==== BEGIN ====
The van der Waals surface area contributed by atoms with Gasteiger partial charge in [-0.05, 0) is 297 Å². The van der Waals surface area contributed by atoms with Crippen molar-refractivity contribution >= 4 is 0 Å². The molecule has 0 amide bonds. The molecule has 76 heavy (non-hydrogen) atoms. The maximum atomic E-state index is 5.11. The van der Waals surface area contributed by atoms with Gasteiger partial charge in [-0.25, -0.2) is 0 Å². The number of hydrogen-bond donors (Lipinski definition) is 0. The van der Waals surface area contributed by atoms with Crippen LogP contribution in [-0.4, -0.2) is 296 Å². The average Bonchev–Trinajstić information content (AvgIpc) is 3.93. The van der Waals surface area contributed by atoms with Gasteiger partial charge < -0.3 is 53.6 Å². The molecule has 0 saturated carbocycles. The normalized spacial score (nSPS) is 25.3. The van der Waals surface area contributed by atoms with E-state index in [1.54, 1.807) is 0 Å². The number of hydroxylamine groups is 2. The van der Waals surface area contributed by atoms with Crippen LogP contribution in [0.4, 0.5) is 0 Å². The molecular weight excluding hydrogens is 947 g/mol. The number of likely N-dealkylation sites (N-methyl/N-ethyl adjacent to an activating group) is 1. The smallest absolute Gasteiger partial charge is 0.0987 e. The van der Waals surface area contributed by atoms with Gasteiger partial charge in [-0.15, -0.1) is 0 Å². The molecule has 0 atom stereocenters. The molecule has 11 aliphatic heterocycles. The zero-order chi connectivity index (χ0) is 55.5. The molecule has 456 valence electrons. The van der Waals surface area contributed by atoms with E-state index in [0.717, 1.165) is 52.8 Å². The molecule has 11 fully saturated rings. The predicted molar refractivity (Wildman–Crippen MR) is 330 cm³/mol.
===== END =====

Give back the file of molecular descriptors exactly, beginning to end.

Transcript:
The van der Waals surface area contributed by atoms with Gasteiger partial charge in [-0.05, 0) is 297 Å². The van der Waals surface area contributed by atoms with Crippen molar-refractivity contribution >= 4 is 0 Å². The molecule has 0 amide bonds. The molecule has 76 heavy (non-hydrogen) atoms. The maximum atomic E-state index is 5.11. The van der Waals surface area contributed by atoms with Gasteiger partial charge in [-0.25, -0.2) is 0 Å². The number of hydrogen-bond donors (Lipinski definition) is 0. The van der Waals surface area contributed by atoms with Crippen LogP contribution in [-0.4, -0.2) is 296 Å². The average Bonchev–Trinajstić information content (AvgIpc) is 3.93. The van der Waals surface area contributed by atoms with Gasteiger partial charge < -0.3 is 53.6 Å². The molecule has 0 saturated carbocycles. The normalized spacial score (nSPS) is 25.3. The van der Waals surface area contributed by atoms with E-state index in [1.54, 1.807) is 0 Å². The number of hydroxylamine groups is 2. The van der Waals surface area contributed by atoms with Crippen LogP contribution in [0.4, 0.5) is 0 Å². The molecular weight excluding hydrogens is 947 g/mol. The number of likely N-dealkylation sites (N-methyl/N-ethyl adjacent to an activating group) is 1. The smallest absolute Gasteiger partial charge is 0.0987 e. The van der Waals surface area contributed by atoms with Gasteiger partial charge in [-0.15, -0.1) is 0 Å². The molecule has 0 atom stereocenters. The molecule has 11 aliphatic heterocycles. The zero-order chi connectivity index (χ0) is 55.5. The molecule has 456 valence electrons. The van der Waals surface area contributed by atoms with E-state index in [0.717, 1.165) is 52.8 Å². The molecule has 11 fully saturated rings. The predicted molar refractivity (Wildman–Crippen MR) is 330 cm³/mol.